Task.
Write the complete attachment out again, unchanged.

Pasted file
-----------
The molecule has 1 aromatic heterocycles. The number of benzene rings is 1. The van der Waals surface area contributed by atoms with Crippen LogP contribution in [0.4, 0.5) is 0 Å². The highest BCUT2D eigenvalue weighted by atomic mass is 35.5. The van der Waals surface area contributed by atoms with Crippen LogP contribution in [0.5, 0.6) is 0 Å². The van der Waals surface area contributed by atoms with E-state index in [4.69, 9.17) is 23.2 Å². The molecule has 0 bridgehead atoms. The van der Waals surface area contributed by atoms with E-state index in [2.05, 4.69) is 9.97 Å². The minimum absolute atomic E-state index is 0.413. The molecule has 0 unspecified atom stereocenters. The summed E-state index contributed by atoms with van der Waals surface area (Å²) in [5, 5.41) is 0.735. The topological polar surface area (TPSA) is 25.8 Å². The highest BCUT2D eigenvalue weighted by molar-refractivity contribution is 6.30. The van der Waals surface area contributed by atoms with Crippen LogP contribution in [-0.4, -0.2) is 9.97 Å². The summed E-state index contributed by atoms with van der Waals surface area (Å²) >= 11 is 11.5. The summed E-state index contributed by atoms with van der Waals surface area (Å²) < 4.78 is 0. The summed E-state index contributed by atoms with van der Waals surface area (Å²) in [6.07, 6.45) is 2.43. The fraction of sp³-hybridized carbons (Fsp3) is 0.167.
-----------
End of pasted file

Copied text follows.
The molecule has 1 aromatic heterocycles. The number of benzene rings is 1. The van der Waals surface area contributed by atoms with Crippen LogP contribution in [0.4, 0.5) is 0 Å². The highest BCUT2D eigenvalue weighted by atomic mass is 35.5. The van der Waals surface area contributed by atoms with Crippen LogP contribution in [0.5, 0.6) is 0 Å². The van der Waals surface area contributed by atoms with E-state index in [4.69, 9.17) is 23.2 Å². The molecule has 0 bridgehead atoms. The van der Waals surface area contributed by atoms with E-state index in [2.05, 4.69) is 9.97 Å². The minimum absolute atomic E-state index is 0.413. The molecule has 0 unspecified atom stereocenters. The summed E-state index contributed by atoms with van der Waals surface area (Å²) in [5, 5.41) is 0.735. The topological polar surface area (TPSA) is 25.8 Å². The highest BCUT2D eigenvalue weighted by molar-refractivity contribution is 6.30. The van der Waals surface area contributed by atoms with Crippen LogP contribution in [-0.4, -0.2) is 9.97 Å². The summed E-state index contributed by atoms with van der Waals surface area (Å²) >= 11 is 11.5. The summed E-state index contributed by atoms with van der Waals surface area (Å²) < 4.78 is 0. The summed E-state index contributed by atoms with van der Waals surface area (Å²) in [6.07, 6.45) is 2.43. The fraction of sp³-hybridized carbons (Fsp3) is 0.167.